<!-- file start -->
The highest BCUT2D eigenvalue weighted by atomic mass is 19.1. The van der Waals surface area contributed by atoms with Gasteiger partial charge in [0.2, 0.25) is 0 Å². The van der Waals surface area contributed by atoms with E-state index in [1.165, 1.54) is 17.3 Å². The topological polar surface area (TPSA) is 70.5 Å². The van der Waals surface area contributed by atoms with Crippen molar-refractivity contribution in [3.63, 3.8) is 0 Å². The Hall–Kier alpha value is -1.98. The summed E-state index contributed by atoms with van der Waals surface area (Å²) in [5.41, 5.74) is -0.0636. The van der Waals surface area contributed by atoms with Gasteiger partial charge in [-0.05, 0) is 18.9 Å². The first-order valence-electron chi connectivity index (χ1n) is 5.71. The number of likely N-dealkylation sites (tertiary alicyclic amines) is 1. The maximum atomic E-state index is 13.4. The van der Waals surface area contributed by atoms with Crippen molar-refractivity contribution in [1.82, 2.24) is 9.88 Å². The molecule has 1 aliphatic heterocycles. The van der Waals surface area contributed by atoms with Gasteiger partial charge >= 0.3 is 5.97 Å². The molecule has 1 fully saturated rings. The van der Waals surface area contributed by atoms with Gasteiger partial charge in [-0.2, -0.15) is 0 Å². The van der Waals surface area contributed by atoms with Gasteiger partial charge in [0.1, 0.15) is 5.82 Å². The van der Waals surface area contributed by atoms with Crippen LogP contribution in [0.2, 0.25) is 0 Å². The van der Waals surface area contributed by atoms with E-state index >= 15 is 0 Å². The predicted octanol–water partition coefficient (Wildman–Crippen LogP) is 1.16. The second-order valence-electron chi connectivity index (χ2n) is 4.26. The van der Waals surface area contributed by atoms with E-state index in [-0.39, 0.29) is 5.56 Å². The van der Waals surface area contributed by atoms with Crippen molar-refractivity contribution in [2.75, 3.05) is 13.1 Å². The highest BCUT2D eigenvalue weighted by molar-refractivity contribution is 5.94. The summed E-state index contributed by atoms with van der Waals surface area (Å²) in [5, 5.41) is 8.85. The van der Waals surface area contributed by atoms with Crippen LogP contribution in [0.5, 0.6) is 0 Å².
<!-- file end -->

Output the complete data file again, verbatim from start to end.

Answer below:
The highest BCUT2D eigenvalue weighted by atomic mass is 19.1. The van der Waals surface area contributed by atoms with Gasteiger partial charge in [0.2, 0.25) is 0 Å². The van der Waals surface area contributed by atoms with E-state index in [1.165, 1.54) is 17.3 Å². The topological polar surface area (TPSA) is 70.5 Å². The van der Waals surface area contributed by atoms with Crippen molar-refractivity contribution in [3.63, 3.8) is 0 Å². The Hall–Kier alpha value is -1.98. The summed E-state index contributed by atoms with van der Waals surface area (Å²) in [5.41, 5.74) is -0.0636. The van der Waals surface area contributed by atoms with Gasteiger partial charge in [-0.05, 0) is 18.9 Å². The first-order valence-electron chi connectivity index (χ1n) is 5.71. The number of likely N-dealkylation sites (tertiary alicyclic amines) is 1. The maximum atomic E-state index is 13.4. The van der Waals surface area contributed by atoms with Crippen molar-refractivity contribution in [1.82, 2.24) is 9.88 Å². The molecule has 1 aliphatic heterocycles. The van der Waals surface area contributed by atoms with Gasteiger partial charge >= 0.3 is 5.97 Å². The molecule has 1 fully saturated rings. The van der Waals surface area contributed by atoms with Gasteiger partial charge in [-0.2, -0.15) is 0 Å². The van der Waals surface area contributed by atoms with Gasteiger partial charge in [0.1, 0.15) is 5.82 Å². The van der Waals surface area contributed by atoms with Crippen LogP contribution in [0.2, 0.25) is 0 Å². The van der Waals surface area contributed by atoms with E-state index >= 15 is 0 Å². The predicted octanol–water partition coefficient (Wildman–Crippen LogP) is 1.16. The second-order valence-electron chi connectivity index (χ2n) is 4.26. The van der Waals surface area contributed by atoms with E-state index in [-0.39, 0.29) is 5.56 Å². The van der Waals surface area contributed by atoms with Crippen molar-refractivity contribution in [2.75, 3.05) is 13.1 Å². The highest BCUT2D eigenvalue weighted by molar-refractivity contribution is 5.94. The summed E-state index contributed by atoms with van der Waals surface area (Å²) in [5, 5.41) is 8.85. The van der Waals surface area contributed by atoms with Crippen LogP contribution in [0.5, 0.6) is 0 Å².